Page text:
A little late, but here are my 2017 top 10 birding highlights

As I do every year, I wrote my Top 10 Birding Highlights of the Year column a few weeks ago for the New England newspapers that run For the Birds. Thing is, I forgot to post it here. So, without further delay (I think three weeks is enough delay), here it is …

…..

Photo by Chris Bosak A Great Gray Owl perches in a tree overlooking a field in Newport, N.H., in March 2017.

Photo by Chris Bosak
A Great Gray Owl perches in a tree overlooking a field in Newport, N.H., in March 2017.

I almost forgot to write my favorite column of the year: A look back at my year’s top birding highlights.

With Christmas and New Year’s falling on Mondays, I got a brief reprieve from my column, and last week I was eager to share the results of the local Christmas Bird Counts.

What should I write about for my next column, I thought one day last week? Oh yeah, I never did get to my 2017 top 10 birding moments, did I? Thankfully, I remembered just in time.

So, before it gets too far into 2018, here’s my highlight list from 2017.

10. Camping with my son and his friend. Between coaching baseball and other excuses, it had been a few years since I had taken my boys camping. This past summer, my older son, Andrew, got done with school a week before my younger son, Will, so I took the opportunity to visit my favorite spot in Pittsburg. Andrew brought a friend with him. and we swam, hiked, canoed and talked by the fire. They are also old enough now that I was able to leave them alone for a few hours while I went looking for birds.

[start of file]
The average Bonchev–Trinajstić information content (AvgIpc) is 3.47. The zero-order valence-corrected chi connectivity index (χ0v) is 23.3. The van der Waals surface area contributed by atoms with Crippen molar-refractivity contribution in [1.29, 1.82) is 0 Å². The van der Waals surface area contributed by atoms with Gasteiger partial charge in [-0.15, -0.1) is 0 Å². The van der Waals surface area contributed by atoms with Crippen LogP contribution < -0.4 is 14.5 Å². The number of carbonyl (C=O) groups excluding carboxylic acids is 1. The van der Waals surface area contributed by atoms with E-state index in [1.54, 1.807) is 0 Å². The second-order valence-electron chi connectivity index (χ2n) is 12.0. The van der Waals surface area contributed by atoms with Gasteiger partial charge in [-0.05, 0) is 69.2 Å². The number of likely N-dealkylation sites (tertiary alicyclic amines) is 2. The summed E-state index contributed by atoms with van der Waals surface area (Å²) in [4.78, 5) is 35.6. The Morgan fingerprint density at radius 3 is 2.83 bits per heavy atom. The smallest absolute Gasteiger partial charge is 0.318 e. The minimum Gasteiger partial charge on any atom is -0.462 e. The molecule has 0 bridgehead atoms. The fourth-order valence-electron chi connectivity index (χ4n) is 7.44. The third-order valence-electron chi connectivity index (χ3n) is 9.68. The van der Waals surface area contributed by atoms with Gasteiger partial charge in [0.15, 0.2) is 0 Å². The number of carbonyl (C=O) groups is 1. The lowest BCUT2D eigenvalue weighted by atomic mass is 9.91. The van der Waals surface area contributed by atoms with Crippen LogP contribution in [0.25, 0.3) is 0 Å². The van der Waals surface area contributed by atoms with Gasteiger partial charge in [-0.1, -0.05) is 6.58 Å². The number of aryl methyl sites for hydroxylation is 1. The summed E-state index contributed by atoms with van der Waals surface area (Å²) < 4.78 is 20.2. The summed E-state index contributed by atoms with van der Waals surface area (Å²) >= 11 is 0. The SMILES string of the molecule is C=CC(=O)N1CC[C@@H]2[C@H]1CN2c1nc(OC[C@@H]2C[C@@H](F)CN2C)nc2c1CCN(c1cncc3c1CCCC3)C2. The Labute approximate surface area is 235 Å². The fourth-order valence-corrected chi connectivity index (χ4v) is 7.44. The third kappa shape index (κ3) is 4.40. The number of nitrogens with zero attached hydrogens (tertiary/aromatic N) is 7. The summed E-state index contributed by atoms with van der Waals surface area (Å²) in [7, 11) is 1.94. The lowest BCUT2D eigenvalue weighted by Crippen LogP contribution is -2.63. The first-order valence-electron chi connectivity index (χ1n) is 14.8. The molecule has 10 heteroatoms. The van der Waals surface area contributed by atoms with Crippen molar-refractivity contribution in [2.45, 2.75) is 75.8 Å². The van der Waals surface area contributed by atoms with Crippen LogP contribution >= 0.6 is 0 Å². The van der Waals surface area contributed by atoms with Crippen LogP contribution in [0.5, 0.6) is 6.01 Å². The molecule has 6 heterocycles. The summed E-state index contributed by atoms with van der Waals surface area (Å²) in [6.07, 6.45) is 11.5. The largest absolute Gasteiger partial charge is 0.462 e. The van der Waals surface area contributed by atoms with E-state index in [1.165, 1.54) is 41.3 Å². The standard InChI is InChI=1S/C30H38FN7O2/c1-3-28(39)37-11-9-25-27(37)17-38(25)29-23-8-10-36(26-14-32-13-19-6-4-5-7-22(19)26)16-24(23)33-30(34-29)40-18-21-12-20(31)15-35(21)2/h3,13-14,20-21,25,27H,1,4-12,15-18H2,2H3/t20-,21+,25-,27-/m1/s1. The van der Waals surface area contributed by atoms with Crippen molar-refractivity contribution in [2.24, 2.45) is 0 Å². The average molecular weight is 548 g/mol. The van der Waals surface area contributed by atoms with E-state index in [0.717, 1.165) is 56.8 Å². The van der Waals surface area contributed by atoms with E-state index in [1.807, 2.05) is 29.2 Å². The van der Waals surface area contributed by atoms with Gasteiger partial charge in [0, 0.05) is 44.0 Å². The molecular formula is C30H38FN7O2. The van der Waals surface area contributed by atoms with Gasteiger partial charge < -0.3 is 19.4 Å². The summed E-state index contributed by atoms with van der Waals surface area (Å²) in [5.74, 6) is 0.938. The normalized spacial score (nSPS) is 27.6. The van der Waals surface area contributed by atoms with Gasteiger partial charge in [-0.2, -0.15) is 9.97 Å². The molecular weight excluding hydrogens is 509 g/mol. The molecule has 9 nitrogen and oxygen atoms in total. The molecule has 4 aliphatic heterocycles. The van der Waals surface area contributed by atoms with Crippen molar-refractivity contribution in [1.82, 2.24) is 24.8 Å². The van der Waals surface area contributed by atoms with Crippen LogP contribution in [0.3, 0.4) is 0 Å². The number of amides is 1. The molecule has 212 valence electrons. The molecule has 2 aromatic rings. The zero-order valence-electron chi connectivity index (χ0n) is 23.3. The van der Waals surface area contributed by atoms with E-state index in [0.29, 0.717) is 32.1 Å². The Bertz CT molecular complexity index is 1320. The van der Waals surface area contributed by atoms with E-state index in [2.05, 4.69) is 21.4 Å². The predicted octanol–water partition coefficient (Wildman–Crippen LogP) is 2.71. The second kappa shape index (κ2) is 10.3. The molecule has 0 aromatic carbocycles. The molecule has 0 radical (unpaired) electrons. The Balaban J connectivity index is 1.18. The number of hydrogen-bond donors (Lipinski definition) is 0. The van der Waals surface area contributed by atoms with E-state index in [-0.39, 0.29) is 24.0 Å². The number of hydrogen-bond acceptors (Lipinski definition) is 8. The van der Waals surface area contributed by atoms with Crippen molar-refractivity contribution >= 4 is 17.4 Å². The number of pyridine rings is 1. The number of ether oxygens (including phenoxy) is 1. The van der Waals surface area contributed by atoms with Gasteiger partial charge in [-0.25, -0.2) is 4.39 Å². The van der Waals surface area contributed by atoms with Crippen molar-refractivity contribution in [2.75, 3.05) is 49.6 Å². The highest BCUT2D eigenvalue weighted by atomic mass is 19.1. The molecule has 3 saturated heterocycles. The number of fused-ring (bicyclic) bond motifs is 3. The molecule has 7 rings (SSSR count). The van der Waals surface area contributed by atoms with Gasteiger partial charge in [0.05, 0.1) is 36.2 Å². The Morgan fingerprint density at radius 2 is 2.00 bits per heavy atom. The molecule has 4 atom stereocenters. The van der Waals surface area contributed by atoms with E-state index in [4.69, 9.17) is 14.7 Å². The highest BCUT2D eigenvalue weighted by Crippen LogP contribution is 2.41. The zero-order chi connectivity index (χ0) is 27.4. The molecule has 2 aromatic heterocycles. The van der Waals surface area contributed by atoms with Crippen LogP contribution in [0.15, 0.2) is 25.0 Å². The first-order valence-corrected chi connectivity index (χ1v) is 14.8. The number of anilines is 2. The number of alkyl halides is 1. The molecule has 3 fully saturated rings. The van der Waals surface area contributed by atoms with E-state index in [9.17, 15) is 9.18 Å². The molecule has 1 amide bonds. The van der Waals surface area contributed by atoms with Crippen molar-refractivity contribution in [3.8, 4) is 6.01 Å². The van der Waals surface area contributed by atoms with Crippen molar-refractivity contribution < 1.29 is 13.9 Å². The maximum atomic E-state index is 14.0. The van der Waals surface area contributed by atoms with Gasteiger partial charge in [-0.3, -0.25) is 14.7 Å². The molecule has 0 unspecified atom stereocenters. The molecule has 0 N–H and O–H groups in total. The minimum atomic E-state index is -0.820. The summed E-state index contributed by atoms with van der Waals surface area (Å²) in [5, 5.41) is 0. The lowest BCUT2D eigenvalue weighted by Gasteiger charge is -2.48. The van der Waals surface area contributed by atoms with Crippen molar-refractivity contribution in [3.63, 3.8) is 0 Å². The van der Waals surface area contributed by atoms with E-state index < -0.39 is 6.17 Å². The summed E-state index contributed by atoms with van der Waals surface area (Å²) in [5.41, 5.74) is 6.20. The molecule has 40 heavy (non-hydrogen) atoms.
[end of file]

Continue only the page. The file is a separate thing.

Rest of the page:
9. The spring got off to a good start as a good number of eastern towhees showed up before the warbler rush. This April, as I eagerly awaited the return of the warblers, tanagers and buntings, a good number of towhees were reliable sightings Continue reading

Bird on a wire — this one a red-shouldered hawk

Photo by Chris Bosak  A red-shouldered hawk perches on a wire in Brookfield, Connecticut, Jan. 2018.

Photo by Chris Bosak
A red-shouldered hawk perches on a wire in Brookfield, Connecticut, Jan. 2018.

When I drove past this red-shouldered hawk near Brookfield (Conn.) High School, I doubted I would be able to find a place to safely pull off the road and snap a few photos. I had to try, however, so I pulled into parking lot a few dozen yards down the road and started to turn around. I noticed, however, that the parking lot afforded an even better view of the bird and just as close. I’ll take that luck any day. Notice the reddish chest and belly barring, as opposed to the more brownish markings of a broad-winged or red-tailed hawk.

More photos from Erie’s historic snow

Photo by Chris Bosak
Historic snowfall in Erie, Pennsylvania, Dec. 2017.

Of course I have to post more photos of the snow that Erie, Pennsylvania, experienced during Christmas week. Here’s the original post in case you missed it.

In fact, I’m going to post new photos every two hours this weekend. What else do we have to do when its this ridiculously cold out?

OK, this is the last one. The regularly scheduled bird photos will resume shortly.